What is your perception of Michael Snow and are his films appreciated or underappreciated? Do people understand his style of filmmaking which is in my opinion both obscure and outlandish? For instance is an underrated film such as Wavelength privy to your own interpretation of cinema or is it distant?
Oooh I’m gonna watch Wavelength sometime soon! I’ll bump this thread when I do.
I saw it when it was originally released and was most impressed. Snow weds fairly straightforward drama to to pur visual/auditory experience.
<—> and “La Region Centrale” are purely visual, but his masterpiece “Rameau’s Nephew By Diderto(Thanx to denis Young) By Wilma Schoen” is a whole epic lot of things.
So Is This is hilarious.
What is your perception of Michael Snow and are his films appreciated or underappreciated?
As well know as experimental cinema is. Which is not much at all.
Do people understand his style of filmmaking which is in my opinion both obscure and outlandish?
The general public seems to hate it. At a 2004 screening of Wavelenght at a museum in Puerto Rico the audience (mostly middle age upper class women) complained loudly throughout the film. Seen the same thing happen as a student in film school screenings in the early 80s in NYC.
For instance is an underrated film such as Wavelength privy to your own interpretation of cinema or is it distant?
Very close. I see Wavelenght as a narrative film, it is interesting because it pushes the boundaries of film narrative as much as Joyce did to the novel,.
La Region Centrale is one of Cinemas crowning achivements.
I have only seen Wavelength (in my top 10 ever) and Corpus Callosum (a brilliant film), and I would heartily agree that Michael Snow is underappreciated. Especially now that the likes of Brakhage and Framptom (both excellent filmmakers) have much higher profiles due to their respective Criterion treatments. In comparison to those two peers of his, yes, Michael Snow is underappreciated. But then again, so are James Benning, Peter Tscherkassky, Phil Solomon, Peter Hutton, etc…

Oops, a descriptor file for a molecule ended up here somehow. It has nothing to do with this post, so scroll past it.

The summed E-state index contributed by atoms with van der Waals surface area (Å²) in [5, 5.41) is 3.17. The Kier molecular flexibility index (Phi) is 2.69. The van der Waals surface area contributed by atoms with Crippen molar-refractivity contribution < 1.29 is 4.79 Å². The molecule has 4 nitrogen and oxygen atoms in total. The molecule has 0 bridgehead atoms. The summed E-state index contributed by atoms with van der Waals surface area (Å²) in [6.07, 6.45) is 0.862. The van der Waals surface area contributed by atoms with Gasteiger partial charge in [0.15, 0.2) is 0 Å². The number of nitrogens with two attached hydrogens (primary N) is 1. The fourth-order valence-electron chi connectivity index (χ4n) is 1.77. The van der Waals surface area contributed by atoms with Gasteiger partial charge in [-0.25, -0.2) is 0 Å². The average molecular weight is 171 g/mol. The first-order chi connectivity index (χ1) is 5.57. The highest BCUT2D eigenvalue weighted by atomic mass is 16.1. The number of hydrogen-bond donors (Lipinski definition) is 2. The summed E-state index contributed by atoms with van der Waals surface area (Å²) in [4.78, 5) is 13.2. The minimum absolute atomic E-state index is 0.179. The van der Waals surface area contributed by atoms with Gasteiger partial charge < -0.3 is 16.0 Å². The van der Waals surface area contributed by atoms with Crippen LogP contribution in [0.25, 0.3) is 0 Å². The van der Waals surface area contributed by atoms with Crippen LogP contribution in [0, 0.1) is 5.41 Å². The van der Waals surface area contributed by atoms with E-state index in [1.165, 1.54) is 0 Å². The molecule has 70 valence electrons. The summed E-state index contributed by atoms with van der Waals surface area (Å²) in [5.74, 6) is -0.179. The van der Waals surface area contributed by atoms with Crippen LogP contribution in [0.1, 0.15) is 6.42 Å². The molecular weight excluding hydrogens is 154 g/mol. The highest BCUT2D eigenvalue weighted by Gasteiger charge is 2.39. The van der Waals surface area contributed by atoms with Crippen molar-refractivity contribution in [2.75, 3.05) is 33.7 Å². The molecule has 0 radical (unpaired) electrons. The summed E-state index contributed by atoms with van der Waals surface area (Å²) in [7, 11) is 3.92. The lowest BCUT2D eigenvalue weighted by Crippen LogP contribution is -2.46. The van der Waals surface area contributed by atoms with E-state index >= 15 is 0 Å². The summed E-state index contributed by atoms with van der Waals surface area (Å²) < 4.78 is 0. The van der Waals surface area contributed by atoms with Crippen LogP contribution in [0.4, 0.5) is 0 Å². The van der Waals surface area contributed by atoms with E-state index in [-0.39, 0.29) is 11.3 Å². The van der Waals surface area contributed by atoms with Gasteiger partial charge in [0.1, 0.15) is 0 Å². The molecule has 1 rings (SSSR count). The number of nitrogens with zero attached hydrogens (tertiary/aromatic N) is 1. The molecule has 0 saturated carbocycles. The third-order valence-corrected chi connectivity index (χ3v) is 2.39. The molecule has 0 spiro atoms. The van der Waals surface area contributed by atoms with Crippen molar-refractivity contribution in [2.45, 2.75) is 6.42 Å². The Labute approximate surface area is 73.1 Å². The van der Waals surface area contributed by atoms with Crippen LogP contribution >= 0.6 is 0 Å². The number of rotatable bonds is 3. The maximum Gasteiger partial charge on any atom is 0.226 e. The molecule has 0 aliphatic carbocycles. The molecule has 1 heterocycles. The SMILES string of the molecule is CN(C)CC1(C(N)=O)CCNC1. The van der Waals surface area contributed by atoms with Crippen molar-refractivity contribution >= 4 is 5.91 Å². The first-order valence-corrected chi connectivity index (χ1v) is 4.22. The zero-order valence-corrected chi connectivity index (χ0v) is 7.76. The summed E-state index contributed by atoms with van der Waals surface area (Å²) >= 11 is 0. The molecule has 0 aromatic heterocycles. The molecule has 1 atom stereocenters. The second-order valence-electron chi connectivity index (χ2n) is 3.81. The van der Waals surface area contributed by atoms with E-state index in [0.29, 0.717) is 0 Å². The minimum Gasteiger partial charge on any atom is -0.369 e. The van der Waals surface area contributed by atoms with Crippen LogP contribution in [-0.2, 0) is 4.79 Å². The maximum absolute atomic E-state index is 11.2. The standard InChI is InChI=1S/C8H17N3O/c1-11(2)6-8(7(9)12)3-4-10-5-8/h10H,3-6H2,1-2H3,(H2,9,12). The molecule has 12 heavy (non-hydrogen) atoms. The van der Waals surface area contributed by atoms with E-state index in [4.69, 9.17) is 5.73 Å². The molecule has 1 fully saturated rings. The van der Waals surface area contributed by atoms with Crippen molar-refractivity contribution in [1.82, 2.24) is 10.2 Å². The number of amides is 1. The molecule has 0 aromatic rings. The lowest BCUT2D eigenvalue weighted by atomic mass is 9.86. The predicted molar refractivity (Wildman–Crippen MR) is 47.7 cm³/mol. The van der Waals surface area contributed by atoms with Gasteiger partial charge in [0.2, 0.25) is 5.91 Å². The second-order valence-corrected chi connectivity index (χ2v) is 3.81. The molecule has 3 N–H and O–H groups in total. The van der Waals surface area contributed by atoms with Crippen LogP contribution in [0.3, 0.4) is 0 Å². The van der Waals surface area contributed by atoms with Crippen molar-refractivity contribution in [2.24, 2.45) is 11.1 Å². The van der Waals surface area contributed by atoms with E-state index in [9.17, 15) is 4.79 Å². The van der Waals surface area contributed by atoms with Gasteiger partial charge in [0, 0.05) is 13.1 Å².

A student doing her master’s thesis at a school in Eastern Canada actually published her thesis, entirely on the film Wavelength, in book form (and I was lucky enough to find it at a local bookstore). This validates Wavelength as being an important, groundbreaking, and worthwhile film, yet it’s all too common to hear lazy, middlebrow cinephiles take a reductive approach to Wavelength, and dismiss it as a pretentious, onanistic exercise in experimental cinema. Sadly, I’ve only been able to see Wavelength watching it online (it’s not a very high quality version). It’s probably the number one film I would like to experience in a movie theatre eventually.
I really want to see La Region Centrale; I reckon I should have got it from Karagarga before they banned me.
I went to a screening of Wavelength many years ago (when I was back in high school), and I’d say it still holds the record for most walkouts of any movie I’ve ever been to (though a Navajo-English-subtitled screening of Film Socialisme recently came close). After the screening was over I overheard someone say to his friend, “All those people who walked out missed the point: this is a movie to be endured.”
Not sure this anecdote answers the question at all except to say that Snow’s films still have the potential to baffle contemporary audiences. Another point you might glean from this story is that I knew who Michael Snow was in high school, so surely he can’t be that underappreciated, though I’m pretty sure I was familiar with his work only because of a copy of James Monaco’s How to Read a Film that I found on my mom’s bookshelf (likely a college textbook she had never sold back).
I’m not an academic or anything, so I’m just speculating here, but it seems like the structuralist filmmakers as a whole aren’t talked about so much anymore. Perhaps this is a byproduct of the death of film?